When working with the combat-exposed population, the issue of PTSD is of major concern. Repeated deployments, extended tours of duty, and multiple exposures to blasts in combat areas dramatically increase the likelihood of PTSD (Lew et al., 2006). Injury while in a war zone also increases the likelihood of PTSD. Education and resources to understand the similar and overlapping symptoms are a necessary competency for nurses. Interdisciplinary team â€¨conferences held with medical, neurologic, infectious disease, and psychiatric staff members provide an opportunity for nurses to gain an understanding of the complexities of a differential diagnosis. Concurrent patient assessment with these teams requires a systematic education process.
Finally, staff members must acknowledge their own trauma as they work with young service members and their devastating injuries. They must have access to resources and an environment in which they can self-modulate and recognize when their psychological limit has been reached. A self-modulating strategy is the ability to self-identify stressful situations. Staff must be in tune to others’ observations to identify potential warning signs (behaviors and statements) that may indicate an inability to adjust to stress. Assistance from psychological experts or a more formal assessment such as Maslach’s Burnout Inventory (Maslach & Leiter, 1997) may be indicated. Time to meet with psychological experts must be built into the plan for nursing staff and other caregivers. Nurses must be able to convey hope to each other, their patients, and families as they remain open to unlimited recovery possibilities.
About the Authors
Sandra K. Janzen, MS RN NEA-BC, is an associate director of patient care/nursing services at James A. Haley VA Hospital in Tampa, FL. Address correspondence to her at email@example.com.
Alice Naqvi Mugler, MS RN, is a Magnet project coordinator at Santa Clara Valley Medical Center and former nurse executive and chief nurse of Rehabilitation VA Palo Alto Health Care System in Palo Alto, CA.
American Academy for the Certification of Brain Injury Specialists. (2005). Certified brain injury specialist. Retrieved June 4, 2009, from www.aacbis.net/level1.html.
Bonanno, G. A. (2004). Loss, trauma, and human resilience: Have we underestimated the human capacity to thrive after extremely aversive events? American Psychologist, 59(1), 20–28.
Boss, P. (1999). Ambiguous loss: Learning to live with unresolved grief. Cambridge, MA: Harvard University Press.
Boss, P. (2006). Loss, trauma, and resilience: Therapeutic work with ambiguous loss. New York: W. W. Norton.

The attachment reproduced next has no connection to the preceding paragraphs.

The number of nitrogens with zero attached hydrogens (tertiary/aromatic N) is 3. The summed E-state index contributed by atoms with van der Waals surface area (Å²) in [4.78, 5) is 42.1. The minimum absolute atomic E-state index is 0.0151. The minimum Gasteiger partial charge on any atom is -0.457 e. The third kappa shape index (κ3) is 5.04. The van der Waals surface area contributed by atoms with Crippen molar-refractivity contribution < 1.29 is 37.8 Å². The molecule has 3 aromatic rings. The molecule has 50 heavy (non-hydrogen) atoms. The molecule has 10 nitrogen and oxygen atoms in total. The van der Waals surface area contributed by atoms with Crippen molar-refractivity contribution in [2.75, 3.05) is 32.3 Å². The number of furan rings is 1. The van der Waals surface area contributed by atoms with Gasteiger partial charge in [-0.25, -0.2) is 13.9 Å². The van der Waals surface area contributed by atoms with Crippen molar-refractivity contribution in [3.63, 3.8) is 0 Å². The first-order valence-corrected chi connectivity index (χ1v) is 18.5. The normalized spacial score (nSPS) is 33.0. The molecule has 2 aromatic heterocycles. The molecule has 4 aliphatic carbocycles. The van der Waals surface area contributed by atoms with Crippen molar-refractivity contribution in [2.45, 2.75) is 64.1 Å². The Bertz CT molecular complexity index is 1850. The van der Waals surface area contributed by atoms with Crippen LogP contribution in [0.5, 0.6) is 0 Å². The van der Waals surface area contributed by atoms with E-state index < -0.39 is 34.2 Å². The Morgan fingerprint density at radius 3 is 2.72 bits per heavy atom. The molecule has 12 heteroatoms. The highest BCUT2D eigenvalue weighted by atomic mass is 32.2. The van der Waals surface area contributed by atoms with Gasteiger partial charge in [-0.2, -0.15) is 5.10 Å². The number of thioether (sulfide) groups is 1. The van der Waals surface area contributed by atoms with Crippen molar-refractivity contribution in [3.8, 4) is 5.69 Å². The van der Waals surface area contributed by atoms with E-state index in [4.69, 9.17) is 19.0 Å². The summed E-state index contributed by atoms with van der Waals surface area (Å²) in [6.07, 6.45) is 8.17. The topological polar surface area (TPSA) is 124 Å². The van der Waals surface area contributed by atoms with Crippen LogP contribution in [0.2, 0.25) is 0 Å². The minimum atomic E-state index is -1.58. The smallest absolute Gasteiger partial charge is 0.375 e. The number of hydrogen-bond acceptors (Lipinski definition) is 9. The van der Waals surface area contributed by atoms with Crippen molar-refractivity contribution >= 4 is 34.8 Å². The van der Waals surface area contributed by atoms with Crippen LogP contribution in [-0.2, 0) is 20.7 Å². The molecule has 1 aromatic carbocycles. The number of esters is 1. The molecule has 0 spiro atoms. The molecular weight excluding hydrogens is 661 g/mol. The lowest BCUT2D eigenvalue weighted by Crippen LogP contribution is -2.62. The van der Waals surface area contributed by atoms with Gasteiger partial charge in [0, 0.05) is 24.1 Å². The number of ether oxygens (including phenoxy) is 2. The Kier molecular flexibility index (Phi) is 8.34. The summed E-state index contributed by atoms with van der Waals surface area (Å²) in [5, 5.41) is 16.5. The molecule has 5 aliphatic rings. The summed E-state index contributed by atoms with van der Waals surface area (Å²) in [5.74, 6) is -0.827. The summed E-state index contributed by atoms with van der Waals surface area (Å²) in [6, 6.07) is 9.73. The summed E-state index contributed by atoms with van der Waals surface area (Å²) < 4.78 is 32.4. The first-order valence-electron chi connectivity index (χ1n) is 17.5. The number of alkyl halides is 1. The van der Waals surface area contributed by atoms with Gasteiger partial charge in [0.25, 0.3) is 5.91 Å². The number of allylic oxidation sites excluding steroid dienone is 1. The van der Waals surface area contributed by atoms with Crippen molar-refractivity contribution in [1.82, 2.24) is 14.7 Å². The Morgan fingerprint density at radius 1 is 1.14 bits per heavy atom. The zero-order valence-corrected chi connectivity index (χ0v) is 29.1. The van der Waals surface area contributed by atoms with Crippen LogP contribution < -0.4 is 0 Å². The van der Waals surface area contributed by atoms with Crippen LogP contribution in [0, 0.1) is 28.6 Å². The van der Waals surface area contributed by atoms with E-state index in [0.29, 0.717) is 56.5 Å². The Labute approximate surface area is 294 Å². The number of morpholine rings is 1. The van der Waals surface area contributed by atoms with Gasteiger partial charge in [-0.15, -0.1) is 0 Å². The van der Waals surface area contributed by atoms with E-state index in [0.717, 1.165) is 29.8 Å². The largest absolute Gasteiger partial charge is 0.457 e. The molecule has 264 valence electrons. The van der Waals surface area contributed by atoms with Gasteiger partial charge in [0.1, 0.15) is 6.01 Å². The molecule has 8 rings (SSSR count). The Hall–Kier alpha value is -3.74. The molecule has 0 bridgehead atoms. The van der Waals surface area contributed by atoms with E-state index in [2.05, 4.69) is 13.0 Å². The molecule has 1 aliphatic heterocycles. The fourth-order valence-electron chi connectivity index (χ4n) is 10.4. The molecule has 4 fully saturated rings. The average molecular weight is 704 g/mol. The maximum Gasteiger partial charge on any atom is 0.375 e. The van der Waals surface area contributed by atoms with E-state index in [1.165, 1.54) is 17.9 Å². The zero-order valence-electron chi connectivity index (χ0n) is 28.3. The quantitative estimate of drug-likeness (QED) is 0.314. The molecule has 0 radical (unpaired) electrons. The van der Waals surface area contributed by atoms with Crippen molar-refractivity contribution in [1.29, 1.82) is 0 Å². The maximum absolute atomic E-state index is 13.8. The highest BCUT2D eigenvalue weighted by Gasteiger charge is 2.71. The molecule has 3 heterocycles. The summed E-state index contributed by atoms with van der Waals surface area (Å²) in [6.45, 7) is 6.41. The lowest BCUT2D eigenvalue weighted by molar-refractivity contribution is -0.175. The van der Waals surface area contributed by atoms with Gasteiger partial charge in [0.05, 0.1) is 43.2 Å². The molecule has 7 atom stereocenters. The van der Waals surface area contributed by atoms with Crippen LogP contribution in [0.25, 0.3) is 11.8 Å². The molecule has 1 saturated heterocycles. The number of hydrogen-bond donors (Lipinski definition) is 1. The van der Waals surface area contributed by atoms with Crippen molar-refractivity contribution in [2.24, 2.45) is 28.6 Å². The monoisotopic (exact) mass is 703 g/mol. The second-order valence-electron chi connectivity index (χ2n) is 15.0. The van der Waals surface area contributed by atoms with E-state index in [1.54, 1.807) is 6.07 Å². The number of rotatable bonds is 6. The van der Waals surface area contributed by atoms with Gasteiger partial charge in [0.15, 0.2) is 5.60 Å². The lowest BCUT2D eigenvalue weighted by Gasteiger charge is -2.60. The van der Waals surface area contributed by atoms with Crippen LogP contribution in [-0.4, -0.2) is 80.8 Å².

Centers for Disease Control and Prevention (2003, May 9). Explosions and blast injuries: A primer for clinicians. Retrieved June 4, 2009, from www.bt.cdc.gov/masscasualties/explosions.asp.
Centers for Disease Control and Prevention (2004). Acinetobacter baumannii infections among patients at military medical facilities treating injured U.S. service members, 2002–2004. Retrieved June 4, 2009, from www.cdc.gov.mmwr/preview/mmwrhtml/mm5345al.htm
Defense and Veterans Brain Injury Center. (2005). Blast injury FAQs. Washington, DC: U.S. Department of Defense. Retrieved June 16, 2009, from www.dvbic/org/blastinjury.php.
Department of Veterans Affairs, Veterans Health Administration. (2005). VHA Directive 2005–024: Polytrauma Rehabilitation Center. Washington, DC: Author.
Howe, N., & Strauss, W. (2000). Millennials rising: The next great generation. New York: Vintage Books.
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Lew, H., Poole, J., Guillory, S., Salerno, R., Leskin, G., & Sigford, B. (2006). Persistent problems after traumatic brain injury: The need for long-term follow-up and coordinated care. Journal of Rehabilitation Research and Development, 43(2), vii–x.
Litz, B., & Orsillo, S. M. (2004). Background issues and assessment guidelines. In P. P. Schnurr & S. J. Cozza (Eds.), Iraq war clinician guide (2nd ed., pp. 21–32). Retrieved June 4, 2009, from www.ncptsd.va.gov/ncmain/ncdocs/manuals/nc_manual_iwcguide.html.
Maslach, C., & Leiter, M. (1997). The truth about burnout: How organizations cause personal stress and what to do about it. San Francisco: Josey Bass.
Nelson, A. L. (2001). Rehabilitation. In A. L. Nelson, C. P. Zejdlik, & L. Love (Eds.), Nursing practice related to spinal cord injury and disorders: A core curriculum (pp. 409–422). Jackson Heights, NY: Eastern Paralyzed Veterans Association.
Rutherford, P., Lee, B., & Greiner, A. (2004). Transforming care at the bedside: IHI Innovation Series white paper. Retrieved June 4, 2009, from www.ihi.org/IHI/Results/WhitePapers/TransformingCareattheBedsideWhitePaper.htm.
Studer, Q. (2005). Hardwiring excellence. Gulf Breeze, FL: Fire Starter Publishing.
Woodruff, L., & Woodruff, B. (2007). In an instant: A family’s journey in love and healing. New York: Random House.
Zayas, A. (2007, April 22). Growing together. St. Petersburg Times, pp. 1A, 14A–16A.